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Image:Black Rose (2011) – Portrait of Louise Brooks Ink, dye & bleaching technique on heavy-weight vintage woven botanical fabric
25th May until Sun 29th May
‘Beautiful and Damned’ marks Pam Glew’s third solo show in London and her first with Mauger Modern Art.
The week long pop up at Blackall Studios in Shoreditch will show a new body of large-scale work on vintage and antique fabrics and two small editions in aluminum.
The work features beautiful movie starlets, society icons and characters from the roaring 20s, silent movies and the golden age of cinema. The fabric-based portraits are the result of a deconstruction, dying, and repeated-bleaching process. It is the first series of work where the artist has incorporated found antique materials from the same period. There will also be rare and limited edition prints not previously seen on display. The iconic portraits include such characters as Charlie Chaplin, Bette Davis and Louise Brooks, who define the true spirit of the age.
Fabric can be abandoned and simply left as scraps or it can be gloriously displayed, mounted in a cabinet at the V&A perhaps. Fabric in art can honour both these extremes. For example, the found fabrics that the artistic duo Guerra and De la Paz use in their garment installation ‘Nine’ symbolised how yesterday’s fads become disowned memories placing a heavy burden on civilization. Christian Boltanski’s ‘Reserve’ echoed the Nazi warehouses; his use of clothes was merely an emblem of death, people lost their lives but their garments were left in piles. Glew’s pieces incorporate both memories and death. Glew’s vintage fabric portraits are everlasting and are exhibited beautifully – the faces memorable and unforgettable but their expressions disturbing. Her art’s subject matter not only reminds us of the characters’ departure from the limelight but also reveals their human qualities and their inevitable mortality. The icons’ memories are eerily imprinted into the fabric and as they are forever imprinted in the threads of history. The Internet’s complex technical memory is eternal and may be able to store all the facts but Glew’s densely woven pieces can restore an element of the characters’ souls.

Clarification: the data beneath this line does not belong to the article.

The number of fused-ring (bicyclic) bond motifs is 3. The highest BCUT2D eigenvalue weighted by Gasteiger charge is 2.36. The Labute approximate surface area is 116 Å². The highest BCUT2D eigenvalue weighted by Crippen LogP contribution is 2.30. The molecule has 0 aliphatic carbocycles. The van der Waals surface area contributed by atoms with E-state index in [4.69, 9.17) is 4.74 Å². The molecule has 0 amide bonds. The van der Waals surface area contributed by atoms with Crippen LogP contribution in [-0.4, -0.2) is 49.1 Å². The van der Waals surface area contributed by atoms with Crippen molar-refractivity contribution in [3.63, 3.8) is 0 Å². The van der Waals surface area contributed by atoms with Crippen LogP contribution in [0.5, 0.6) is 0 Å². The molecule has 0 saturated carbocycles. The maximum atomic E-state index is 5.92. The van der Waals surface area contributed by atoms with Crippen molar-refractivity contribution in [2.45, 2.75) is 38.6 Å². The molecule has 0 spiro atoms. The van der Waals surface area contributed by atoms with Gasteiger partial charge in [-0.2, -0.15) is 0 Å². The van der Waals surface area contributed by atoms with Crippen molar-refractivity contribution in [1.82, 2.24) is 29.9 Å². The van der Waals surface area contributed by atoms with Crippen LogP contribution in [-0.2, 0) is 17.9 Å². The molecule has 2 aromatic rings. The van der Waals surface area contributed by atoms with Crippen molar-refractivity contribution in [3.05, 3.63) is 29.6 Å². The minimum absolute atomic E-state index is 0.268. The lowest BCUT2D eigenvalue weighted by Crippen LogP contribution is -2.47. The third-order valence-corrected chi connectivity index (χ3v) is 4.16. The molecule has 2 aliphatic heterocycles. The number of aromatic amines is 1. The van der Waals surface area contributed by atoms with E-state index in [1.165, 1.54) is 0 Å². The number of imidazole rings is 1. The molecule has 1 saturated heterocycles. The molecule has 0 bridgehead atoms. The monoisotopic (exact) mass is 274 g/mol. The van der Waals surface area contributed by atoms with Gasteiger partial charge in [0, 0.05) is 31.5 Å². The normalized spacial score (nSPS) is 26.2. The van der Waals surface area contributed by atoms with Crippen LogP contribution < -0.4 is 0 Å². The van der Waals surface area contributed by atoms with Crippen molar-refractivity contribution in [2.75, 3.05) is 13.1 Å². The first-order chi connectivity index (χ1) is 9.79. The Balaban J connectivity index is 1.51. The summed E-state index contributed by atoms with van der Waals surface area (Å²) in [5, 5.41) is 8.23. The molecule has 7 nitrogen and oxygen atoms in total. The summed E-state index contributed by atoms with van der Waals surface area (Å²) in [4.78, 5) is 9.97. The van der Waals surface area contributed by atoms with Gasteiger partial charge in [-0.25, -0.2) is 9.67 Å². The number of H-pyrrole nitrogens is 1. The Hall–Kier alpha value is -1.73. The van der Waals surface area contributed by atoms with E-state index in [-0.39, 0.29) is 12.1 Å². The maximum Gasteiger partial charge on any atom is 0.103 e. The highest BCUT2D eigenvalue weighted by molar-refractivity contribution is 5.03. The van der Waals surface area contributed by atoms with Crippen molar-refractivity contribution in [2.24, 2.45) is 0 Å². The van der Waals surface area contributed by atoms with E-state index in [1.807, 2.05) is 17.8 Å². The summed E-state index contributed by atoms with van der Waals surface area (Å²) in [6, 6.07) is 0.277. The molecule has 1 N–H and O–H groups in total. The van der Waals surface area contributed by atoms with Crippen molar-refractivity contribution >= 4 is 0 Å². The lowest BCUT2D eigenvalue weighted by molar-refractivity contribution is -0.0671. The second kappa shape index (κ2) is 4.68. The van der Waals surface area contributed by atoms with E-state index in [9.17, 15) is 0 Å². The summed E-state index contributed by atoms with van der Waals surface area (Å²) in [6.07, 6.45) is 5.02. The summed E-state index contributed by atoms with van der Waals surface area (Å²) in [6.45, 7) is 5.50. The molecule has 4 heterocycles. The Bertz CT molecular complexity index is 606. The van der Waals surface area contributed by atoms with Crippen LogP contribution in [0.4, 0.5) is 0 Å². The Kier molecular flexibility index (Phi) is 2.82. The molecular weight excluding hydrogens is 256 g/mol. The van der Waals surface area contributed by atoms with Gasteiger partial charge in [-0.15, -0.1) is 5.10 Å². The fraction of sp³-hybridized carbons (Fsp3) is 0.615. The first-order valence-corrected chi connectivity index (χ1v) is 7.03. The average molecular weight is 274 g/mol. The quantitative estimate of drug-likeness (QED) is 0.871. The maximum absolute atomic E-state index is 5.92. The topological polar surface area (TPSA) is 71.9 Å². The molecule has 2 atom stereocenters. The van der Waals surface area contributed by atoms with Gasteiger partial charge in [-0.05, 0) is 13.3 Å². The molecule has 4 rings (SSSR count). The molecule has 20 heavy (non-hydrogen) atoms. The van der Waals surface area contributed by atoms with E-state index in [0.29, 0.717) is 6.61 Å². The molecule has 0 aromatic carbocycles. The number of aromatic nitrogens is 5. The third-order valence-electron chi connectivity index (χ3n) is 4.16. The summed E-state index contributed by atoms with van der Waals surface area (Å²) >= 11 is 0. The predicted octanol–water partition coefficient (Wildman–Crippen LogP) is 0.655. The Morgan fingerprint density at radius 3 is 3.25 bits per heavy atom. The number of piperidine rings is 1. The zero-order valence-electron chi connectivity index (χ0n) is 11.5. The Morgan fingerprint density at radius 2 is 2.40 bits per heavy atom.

Take Glew’s ‘Flapper’, a portrait of the silent movie star Clara Bow. She
stares at you, her eyes full of melancholy. You may know Clara as the starlet
whom the movie investors and viewers were fanatical about, you may know
her as the icon who prompted Anna Wintour to never change her haircut
but Glew reminds us of her traumatic life. Her psychotic mother threatened
her with a butcher knife when she found out she was set for a movie career
and that in 1944 Bow herself tried to commit suicide and was treated with
electroshock therapy for chronic insomnia and schizophrenia This is just one
intriguing snippet of social history woven into ‘Beautiful and Damned’. As Pam
states “the tragedy amongst the beauty is what has inspired this show, the
sharp contrast between a blessed life and one that ends in scandal, hedonism
or destitution”. A show that captures an extraordinarily decadent era drenched
in glamour yet tinged with tragedy – it is an absolute must-treasure exhibition!
Tory Turk for FAD
(10am – 6pm) at Blackall Studios • 73 Leonard Street • London • EC2A 4QS – Late night opening Thurs 26th May